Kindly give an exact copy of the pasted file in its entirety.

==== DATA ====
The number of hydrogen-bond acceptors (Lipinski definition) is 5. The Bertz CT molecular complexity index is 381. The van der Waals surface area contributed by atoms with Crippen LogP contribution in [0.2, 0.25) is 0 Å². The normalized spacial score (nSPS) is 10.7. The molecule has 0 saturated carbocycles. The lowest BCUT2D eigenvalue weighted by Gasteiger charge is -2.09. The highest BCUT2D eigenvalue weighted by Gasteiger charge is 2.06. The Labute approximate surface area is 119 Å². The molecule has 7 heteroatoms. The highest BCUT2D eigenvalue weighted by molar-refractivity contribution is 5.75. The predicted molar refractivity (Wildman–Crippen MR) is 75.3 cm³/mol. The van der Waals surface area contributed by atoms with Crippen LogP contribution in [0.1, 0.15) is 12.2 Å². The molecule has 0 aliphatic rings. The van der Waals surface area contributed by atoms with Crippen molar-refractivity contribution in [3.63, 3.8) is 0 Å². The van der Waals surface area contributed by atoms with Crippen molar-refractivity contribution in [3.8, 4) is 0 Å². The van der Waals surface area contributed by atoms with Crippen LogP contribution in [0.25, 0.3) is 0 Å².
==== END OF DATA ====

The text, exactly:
The number of hydrogen-bond acceptors (Lipinski definition) is 5. The Bertz CT molecular complexity index is 381. The van der Waals surface area contributed by atoms with Crippen LogP contribution in [0.2, 0.25) is 0 Å². The normalized spacial score (nSPS) is 10.7. The molecule has 0 saturated carbocycles. The lowest BCUT2D eigenvalue weighted by Gasteiger charge is -2.09. The highest BCUT2D eigenvalue weighted by Gasteiger charge is 2.06. The Labute approximate surface area is 119 Å². The molecule has 7 heteroatoms. The highest BCUT2D eigenvalue weighted by molar-refractivity contribution is 5.75. The predicted molar refractivity (Wildman–Crippen MR) is 75.3 cm³/mol. The van der Waals surface area contributed by atoms with Crippen LogP contribution in [0.1, 0.15) is 12.2 Å². The molecule has 0 aliphatic rings. The van der Waals surface area contributed by atoms with Crippen molar-refractivity contribution in [3.63, 3.8) is 0 Å². The van der Waals surface area contributed by atoms with Crippen molar-refractivity contribution in [3.8, 4) is 0 Å². The van der Waals surface area contributed by atoms with Crippen LogP contribution in [0.25, 0.3) is 0 Å².